History, Road Trips

Whispering Winds on the Brookville Road

Some years ago I photographed this old house on Brookville Road, US 52, in southeast Indianapolis.

House overlooking abandoned Brookville Road

I was with my buddy Sherrel, and we were on our way back from The Kopper Kettle restaurant on our Indiana Fried Chicken Tour. What we didn’t know is that for many years, this house was also a family restaurant that served fried-chicken dinners.

We stopped here because I saw an abandoned segment of the old highway, and because I’m a roadgeek I wanted to photograph it. This photograph is westbound. The photo of the house above is from about the same place, but I was facing the other way.

Abandoned Brookville Road

This house used to be the Whispering Winds restaurant. I didn’t know that until someone found information on my site about Brookville Road, and emailed me to ask if I knew anything about the Whispering Winds restaurant. She ate there many times while it was open, and wondered if the house still stood. I did a little research and found this photograph on a Facebook group. The poster said that the people in the photo were her grandparents and aunt, and they owned and operated the restaurant.

The house was built by Andrew Morehouse, although I’m unable to find exactly when. Morehouse’s family was said to live here for many years, and his wife died in 1864, which leads me to think the house predates that. Indiana University Library posted online a newspaper article telling some of this house’s story here.

Brookville Road is a historic road from Indiana’s early days. It connects Indianapolis to the town of Brookville, which is near Cincinnati. A historic marker is posted at this abandoned alignment that tells the road’s story in thumbnail.

Abandoned Brookville Road
Abandoned Brookville Road

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Road Trips

Standing in the middle of the old Brookville Road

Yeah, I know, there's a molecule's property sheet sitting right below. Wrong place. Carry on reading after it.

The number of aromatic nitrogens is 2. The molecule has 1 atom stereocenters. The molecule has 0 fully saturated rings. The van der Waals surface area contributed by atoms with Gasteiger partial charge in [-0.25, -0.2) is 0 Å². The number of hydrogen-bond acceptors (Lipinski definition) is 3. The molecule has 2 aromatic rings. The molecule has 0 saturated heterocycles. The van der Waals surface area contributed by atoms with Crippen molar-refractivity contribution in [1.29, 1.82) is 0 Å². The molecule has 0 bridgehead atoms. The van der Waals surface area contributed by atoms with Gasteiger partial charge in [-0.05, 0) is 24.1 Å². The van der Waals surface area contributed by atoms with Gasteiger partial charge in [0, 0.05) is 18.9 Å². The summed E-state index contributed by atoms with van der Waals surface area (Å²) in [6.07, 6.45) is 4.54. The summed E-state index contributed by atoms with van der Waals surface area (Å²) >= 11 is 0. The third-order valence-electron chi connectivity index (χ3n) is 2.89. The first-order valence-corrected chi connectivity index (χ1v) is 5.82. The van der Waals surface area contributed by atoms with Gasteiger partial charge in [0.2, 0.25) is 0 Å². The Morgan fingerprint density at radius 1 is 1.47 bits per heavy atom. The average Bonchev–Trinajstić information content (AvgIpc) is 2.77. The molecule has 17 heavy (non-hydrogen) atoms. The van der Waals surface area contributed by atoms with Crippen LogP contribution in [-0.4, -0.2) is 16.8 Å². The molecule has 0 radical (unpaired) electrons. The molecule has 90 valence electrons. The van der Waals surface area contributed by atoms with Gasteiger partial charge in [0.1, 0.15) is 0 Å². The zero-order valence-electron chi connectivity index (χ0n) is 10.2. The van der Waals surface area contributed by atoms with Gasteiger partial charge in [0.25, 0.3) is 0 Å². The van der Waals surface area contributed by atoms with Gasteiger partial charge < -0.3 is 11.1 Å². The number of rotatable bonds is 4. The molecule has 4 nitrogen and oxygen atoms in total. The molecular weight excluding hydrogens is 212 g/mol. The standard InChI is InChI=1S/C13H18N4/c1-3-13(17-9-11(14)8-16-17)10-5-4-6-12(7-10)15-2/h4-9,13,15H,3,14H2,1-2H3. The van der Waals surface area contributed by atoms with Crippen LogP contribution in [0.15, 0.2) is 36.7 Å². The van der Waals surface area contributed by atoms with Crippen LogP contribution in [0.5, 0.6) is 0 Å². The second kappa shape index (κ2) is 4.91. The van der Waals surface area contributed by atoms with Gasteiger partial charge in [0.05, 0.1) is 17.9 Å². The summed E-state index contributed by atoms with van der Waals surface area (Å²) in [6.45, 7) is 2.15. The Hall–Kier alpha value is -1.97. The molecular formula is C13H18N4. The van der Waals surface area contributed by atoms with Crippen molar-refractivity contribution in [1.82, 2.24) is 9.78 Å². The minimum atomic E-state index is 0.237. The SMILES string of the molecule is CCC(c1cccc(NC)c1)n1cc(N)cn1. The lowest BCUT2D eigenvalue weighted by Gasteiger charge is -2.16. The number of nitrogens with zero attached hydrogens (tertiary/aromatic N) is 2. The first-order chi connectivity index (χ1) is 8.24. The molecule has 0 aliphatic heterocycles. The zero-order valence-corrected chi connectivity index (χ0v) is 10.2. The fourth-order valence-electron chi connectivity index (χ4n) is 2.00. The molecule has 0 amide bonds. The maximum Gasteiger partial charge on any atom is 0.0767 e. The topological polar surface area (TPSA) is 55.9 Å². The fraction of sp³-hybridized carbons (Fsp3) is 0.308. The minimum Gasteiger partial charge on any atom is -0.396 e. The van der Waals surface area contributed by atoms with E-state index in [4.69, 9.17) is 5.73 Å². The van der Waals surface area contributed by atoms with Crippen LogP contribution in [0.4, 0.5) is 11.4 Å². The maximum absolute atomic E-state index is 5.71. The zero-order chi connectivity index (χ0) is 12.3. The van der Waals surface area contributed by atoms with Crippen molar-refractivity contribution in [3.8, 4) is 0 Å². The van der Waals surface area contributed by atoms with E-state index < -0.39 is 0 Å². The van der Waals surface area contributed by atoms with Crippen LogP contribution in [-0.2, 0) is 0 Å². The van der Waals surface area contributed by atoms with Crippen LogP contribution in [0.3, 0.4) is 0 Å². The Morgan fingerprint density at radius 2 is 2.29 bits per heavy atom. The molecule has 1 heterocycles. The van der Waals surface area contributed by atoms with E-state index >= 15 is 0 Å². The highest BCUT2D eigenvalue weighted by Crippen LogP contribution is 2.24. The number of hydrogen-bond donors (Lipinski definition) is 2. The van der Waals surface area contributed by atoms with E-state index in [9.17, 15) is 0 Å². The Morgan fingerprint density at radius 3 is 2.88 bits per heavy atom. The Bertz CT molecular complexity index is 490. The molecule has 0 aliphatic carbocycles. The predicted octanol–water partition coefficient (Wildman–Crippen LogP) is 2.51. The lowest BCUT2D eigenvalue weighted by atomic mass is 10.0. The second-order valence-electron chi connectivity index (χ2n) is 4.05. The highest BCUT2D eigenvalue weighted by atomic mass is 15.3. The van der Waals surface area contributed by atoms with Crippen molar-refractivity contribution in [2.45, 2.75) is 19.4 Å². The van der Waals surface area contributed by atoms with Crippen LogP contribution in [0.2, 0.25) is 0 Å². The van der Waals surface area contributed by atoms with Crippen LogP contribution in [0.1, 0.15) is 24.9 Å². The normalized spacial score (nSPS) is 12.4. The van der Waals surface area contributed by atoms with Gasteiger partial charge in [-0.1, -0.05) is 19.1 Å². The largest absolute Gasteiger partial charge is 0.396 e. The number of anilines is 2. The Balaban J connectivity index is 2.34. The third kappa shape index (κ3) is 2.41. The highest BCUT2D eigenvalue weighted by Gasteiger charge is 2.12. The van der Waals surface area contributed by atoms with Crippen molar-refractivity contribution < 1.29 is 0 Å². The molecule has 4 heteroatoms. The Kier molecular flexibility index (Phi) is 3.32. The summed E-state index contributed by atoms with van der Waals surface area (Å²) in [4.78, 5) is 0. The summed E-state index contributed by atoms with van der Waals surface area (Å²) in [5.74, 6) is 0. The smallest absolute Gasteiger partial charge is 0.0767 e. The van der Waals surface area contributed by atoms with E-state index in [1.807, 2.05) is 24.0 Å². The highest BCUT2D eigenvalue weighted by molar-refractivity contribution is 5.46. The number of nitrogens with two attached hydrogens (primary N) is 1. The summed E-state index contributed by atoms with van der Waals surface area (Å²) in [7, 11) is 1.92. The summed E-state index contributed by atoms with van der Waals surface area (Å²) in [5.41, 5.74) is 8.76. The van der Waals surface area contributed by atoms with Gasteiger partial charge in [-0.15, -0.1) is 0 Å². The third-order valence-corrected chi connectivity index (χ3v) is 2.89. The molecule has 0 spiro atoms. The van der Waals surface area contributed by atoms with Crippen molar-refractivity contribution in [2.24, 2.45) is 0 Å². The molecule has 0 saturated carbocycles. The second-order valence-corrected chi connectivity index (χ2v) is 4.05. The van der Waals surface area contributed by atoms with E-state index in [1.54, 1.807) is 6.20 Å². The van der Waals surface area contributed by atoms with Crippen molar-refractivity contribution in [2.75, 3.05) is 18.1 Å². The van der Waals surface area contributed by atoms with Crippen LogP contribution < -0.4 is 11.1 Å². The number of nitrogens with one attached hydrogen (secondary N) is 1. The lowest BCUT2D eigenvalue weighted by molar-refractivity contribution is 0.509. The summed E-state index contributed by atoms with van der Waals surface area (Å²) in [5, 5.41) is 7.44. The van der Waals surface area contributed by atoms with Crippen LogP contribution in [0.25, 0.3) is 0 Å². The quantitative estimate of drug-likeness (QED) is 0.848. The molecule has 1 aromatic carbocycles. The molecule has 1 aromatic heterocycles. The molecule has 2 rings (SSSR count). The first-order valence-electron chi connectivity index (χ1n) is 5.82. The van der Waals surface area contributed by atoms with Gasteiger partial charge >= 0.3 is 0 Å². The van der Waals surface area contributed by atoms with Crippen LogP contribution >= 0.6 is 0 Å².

I’ve made much on this blog about the Michigan Road, which was commissioned by the Indiana state legislature in 1828. I routinely call the Michigan Road the state’s first highway. With its 100-foot right-of-way and 270-mile length, it was the grandest and most important road Indiana built in its early years. But the state did fund and build other roads before the Michigan Road.

In 1821, the legislature set money aside to build ten roads from Indianapolis to various points around the state. One of those roads was to stretch 78 miles to the Ohio state line near Cincinnati via the little town of Brookville, for which the road was named. It was built starting in 1828. You can still drive the Brookville Road today; it is US 52 (and old US 52 in Indianapolis and near the Ohio line). It’s still called Brookville Road in Indianapolis.

As is the story with so many old roads that became modern highways, it has been straightened, widened, and moved in many places. Just before US 52 leaves Indianapolis to the east, a tiny strip of old pavement stands by, a segment of the road’s older alignment there. It’s in the upper left corner of this map segment, but it’s not hard to trace its original arc from there.

My buddy Sherrel and I were returning from our fried-chicken adventure in Morristown when we saw this abandoned segment. I know I can wear out my friends with my roadgeekiness, so I didn’t say anything. But then Sherrel said, “Hey, you wanna stop and take a look at that?” He didn’t have to ask me twice! I made a quick U turn and pulled right up onto the old road.

Abandoned Brookville Road

According to historical aerial imagery at MapIndy, this segment of road was in service until sometime between 1956 and 1962. The new alignment was lower than the old, making it necessary to dig out this chunk of the old alignment so a property owner’s driveway could connect.

Abandoned Brookville Road

The historic aerials show that the old road surface was removed east of this segment. But as this eastbound shot shows, few trees have grown up in the old roadway.

Abandoned Brookville Road

Sherrel wanted to walk the old roadway, but I was worried we’d be trespassing on private property. But looking at the property lines on MapIndy, this strip is still in the state’s right-of-way, and we could have explored it. Sorry Sherrel!

Check out some of the other abandoned roads I’ve known and loved. Read about it here.

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